Select all of the files, click Commit, and you should see a dialog telling you:
committed changeset 0: [somehexvalue]
If it doesn’t work, you’ll need to troubleshoot that before proceeding. It’s important to note the changeset number. If you’re trying to follow these steps in an existing repository, your changeset may be a much higher number than 0!
Now it’s time for me to complete my demo steps. Naturally in a real scenario I would be doing major changes that touch many files, not simple things I could easily accomplish typing by hand or using code snippets. For this demo, I’m going to update my home page text:
Now I need to perform another commit. If your Hg Commit windows is still open, you can just Refresh it to see the changed files. Add your comments, and commit. Your
new changeset should be one number higher than the previous one (in my case, 1). I make one more update (this is the *third* part) and check in. Now, you can look at the Hg Repository Explorer and you should see something like this:
Now you’ve done the hard part – recording your demo. Now it’s time to rehearse it. Jump back to that command prompt and type in:
hg update 0
This will update your project to revision 0 in Mercurial – the initial state of the demo. If you’re running Visual Studio, it will ask you to reload the file(s) that have changed. When you refresh your site, you’ll see you’re back at the first part of the demo. Show the audience what you want to show them, and when you’re ready to move to the next step, simply type:
hg update 1
and now you’re on to the 1st update in your demo. Repeat until you’re done. Note that you can just hit “[uparrow] [backspace] 1 [enter]” rather than typing in the whole command so it only takes 4 keystrokes to make the update at each step. You can also use the shortcut “hg up 1” if you like; “up” is an alias for “update.”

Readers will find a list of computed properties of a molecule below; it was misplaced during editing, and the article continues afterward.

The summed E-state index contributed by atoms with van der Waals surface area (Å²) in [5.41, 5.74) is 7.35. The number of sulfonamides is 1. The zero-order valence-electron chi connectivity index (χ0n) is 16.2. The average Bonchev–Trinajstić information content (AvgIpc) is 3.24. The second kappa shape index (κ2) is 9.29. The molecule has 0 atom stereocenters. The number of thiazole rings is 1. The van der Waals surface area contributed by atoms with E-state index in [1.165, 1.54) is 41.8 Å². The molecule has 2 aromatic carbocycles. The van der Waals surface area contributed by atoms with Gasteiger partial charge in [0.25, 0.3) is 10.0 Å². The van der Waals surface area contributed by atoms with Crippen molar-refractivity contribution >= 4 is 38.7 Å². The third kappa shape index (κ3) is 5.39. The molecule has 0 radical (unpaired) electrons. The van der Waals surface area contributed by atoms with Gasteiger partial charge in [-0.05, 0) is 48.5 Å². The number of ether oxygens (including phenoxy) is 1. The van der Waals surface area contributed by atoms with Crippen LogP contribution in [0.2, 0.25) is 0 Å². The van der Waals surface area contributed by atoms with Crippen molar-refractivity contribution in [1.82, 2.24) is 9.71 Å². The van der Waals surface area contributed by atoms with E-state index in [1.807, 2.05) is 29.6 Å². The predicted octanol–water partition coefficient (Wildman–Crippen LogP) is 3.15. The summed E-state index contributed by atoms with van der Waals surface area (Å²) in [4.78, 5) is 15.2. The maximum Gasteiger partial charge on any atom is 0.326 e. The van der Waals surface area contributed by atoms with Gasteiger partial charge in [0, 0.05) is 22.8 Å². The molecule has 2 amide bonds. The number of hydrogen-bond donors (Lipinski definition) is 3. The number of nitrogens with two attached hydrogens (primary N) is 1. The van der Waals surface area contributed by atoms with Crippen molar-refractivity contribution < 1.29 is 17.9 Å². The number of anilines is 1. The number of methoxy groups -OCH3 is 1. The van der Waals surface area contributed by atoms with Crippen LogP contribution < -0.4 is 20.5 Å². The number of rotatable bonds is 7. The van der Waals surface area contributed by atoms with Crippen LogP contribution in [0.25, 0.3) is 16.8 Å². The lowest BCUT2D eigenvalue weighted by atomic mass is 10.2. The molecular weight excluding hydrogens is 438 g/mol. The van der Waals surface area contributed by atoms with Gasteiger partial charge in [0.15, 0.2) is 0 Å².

If you don’t like the idea of using the command window, you can do the same thing from the repo explorer. Just right click on each step and choose update:
It’s not quite as fast, but it certainly works, too.
When you’re happy with the demo, and you want to check everything into your actual remote revision control system, you can reset the demo to whichever state you want it to be in (probably either the initial update 0 state or the final state), and then check everything into source control. In my case as I mentioned that means Subversion. When you do this check-in, be sure that you *do* include the .hg folder structure, so that next time you pull from SVN, either on this machine or on another, you’ll get the demo complete with the Hg repository that has all of the steps of your demo in it, and you’ll be able to run your demo in a repeatable fashion using this technique even from different machines.
Note too that if you’re presenting with multiple monitors, you can certainly keep the command window off of the projector screen, so your updates are not a distraction to your audience. If you do use this in your presentation, please post a comment here letting me know how it worked for you, and any tips you have to share. Thanks again to Kevin for the idea and his feedback on this article!